What’s the Difference Between a Letter of Interest and a Cover Letter?

Jun 18, 2020 | Cover Letters, Job Search Strategy

A title graphic featuring a man in business dress scratching his head in confusion looking at a screen and an alternate version of the article's title: "What's the Difference Between a Cover Letter and a Letter of Interest?"

Is a letter of interest the same as a cover letter? Not quite. Learn the difference between the two and when you’d want to use each (or a cold email.)

By: Matt Dupee | Resume Writer for Let’s Eat, Grandma

Have you heard people talk about sending in a letter of interest for a job? If so, you’re probably wondering: “Is a letter of interest the same as a cover letter?”

After seeing how many people ask this question online, I felt it was important to make sure our readers understand this is not the case. Here’s the difference between a cover letter and a letter of interest.

What Goes Into a Cover Letter?

A cover letter is traditionally sent in with your resume when applying for a specific job. While not every job application requires or even asks for a cover letter, I suggest always including a cover letter when applying for a job, even if the job is not your ideal role.

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Your cover letter shows why you’re the best fit for this particular position. A good one uses specific stories from your experience and language from the job description to illustrate how you fit the position. The cover letter is usually a longer document than a letter of interest, coming in at under a single page but not less than half a page. 

The letter should include custom information including the company name and job title for which you are applying, and should be addressed to the recruiter, hiring manager, or human resource senior.

Don’t address the letter “To Whom It May Concern.” In the rare situation that you absolutely cannot find the name of someone at the company to address it to, address it to the most likely position to read it (e.g., “Dear Head of Recruiting,”).

A cover letter is your digital handshake and a chance to make a great first impression. Include some recent professional accomplishments and resolve any red flags like job gaps or short-term roles. Be sure to also spend a few sentences talking about why the company interests you. Read the company mission statement and find out what they’re all about. Then, use that mission to tell the reader why you fit the company culture and would be a great fit for the role.

Is a Letter of Interest the Same as a Cover Letter?

A letter of interest has a similar structure to the cover letter but is not part of a job application. It’s sent to hiring staff at a company you want to work for when they don’t have an available job posting to apply for.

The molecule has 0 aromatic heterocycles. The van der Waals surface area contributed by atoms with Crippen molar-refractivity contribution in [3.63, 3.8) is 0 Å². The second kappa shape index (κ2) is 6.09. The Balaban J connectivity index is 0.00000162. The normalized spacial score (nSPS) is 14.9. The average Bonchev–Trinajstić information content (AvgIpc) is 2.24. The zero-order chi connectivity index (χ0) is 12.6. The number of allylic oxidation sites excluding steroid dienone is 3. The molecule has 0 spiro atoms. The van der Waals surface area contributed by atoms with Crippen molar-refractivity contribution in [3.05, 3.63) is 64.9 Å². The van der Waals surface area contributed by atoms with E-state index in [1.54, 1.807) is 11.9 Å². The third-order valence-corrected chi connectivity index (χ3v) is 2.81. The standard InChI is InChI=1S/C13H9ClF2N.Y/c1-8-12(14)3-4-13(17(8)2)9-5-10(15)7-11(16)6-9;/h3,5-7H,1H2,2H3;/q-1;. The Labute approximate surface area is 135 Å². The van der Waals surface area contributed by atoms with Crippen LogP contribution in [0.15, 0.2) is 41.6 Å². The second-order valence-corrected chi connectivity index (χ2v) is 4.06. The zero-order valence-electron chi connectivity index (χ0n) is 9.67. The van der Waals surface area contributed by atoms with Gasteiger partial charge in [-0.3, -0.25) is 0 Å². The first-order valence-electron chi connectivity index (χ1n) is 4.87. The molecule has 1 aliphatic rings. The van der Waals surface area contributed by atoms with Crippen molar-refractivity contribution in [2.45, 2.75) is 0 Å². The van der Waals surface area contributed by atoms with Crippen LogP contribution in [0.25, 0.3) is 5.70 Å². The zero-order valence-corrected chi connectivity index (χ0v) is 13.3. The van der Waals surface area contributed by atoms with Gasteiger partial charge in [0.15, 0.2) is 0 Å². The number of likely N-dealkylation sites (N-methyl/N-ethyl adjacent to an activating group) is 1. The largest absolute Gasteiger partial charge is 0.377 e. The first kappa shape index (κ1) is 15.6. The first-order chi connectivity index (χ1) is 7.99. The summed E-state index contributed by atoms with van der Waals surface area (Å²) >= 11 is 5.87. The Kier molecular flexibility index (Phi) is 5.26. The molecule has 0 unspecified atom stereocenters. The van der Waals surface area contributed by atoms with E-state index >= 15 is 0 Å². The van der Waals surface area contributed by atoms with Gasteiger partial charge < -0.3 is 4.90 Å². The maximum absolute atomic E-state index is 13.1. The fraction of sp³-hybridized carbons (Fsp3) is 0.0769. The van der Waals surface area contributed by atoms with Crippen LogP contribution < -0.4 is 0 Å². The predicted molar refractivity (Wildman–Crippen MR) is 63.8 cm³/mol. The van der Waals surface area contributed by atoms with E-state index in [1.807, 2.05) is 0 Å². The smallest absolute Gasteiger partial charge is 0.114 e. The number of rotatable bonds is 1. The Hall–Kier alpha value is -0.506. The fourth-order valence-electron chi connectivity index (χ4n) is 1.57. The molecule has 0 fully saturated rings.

In your letter of interest, you will still go into detail about your qualifications for a job with the company. Unlike the cover letter, however, you will provide a more general overview of your history and skills, then ask if there is a job that would be a good fit for you in the company. The letter of interest should be under ½ a page, shorter than a cover letter.

A stock photo of two men in business having a conversation, illustrating the power of a personal connection instead of a cold letter of interest.

A letter of interest can be effective, but by itself, it can’t replace the power of a personal connection at the company through your network.

A letter of interest can be effective when there isn’t an available job posting at the company yet (especially because 70% of jobs are never even posted!)

It can be an attractive option if there’s a particular “dream company” that you would really love to work for. It allows you to start the conversation with the company and may lead to an opportunity that matches your skill set and desired role, including salary! Even if they don’t have a job open for you at the moment, the hiring manager will be more likely to remember you when they do.

Will a Letter of Interest Work?

In this way, a letter of interest is like Let’s Eat Grandma’s cold emails, although our cold emails are shorter and specially written for busy executives. 

Sending in a cold letter of interest is also generally not a preferred option because it’s better to connect with someone in the company over LinkedIn or through your network. This personal connection allows you to explain everything you would in the letter of interest through a real conversation, which will make you stand out more than a letter in someone’s inbox. (It’s not a mystery that 65-85% of jobs are filled through networking.)

If you can’t make that personal connection to someone in the company, just send a cold email (or have us write one for you!)

To Recap…

A cover letter is a great tool when applying for a specific role and is used as your digital handshake prior to a review of your resume. The cover letter should be about ½ to ¾ of a page and explain why you are a good fit for the role.

A letter of interest is sent to hiring staff when a job you want isn’t yet posted, and you want to introduce yourself in anticipation of future roles. A letter of interest is shorter, typically under ½ page, and more similar to a cold email. It can be effective in some situations but is most valuable when combined with a personal connection to someone in the company.

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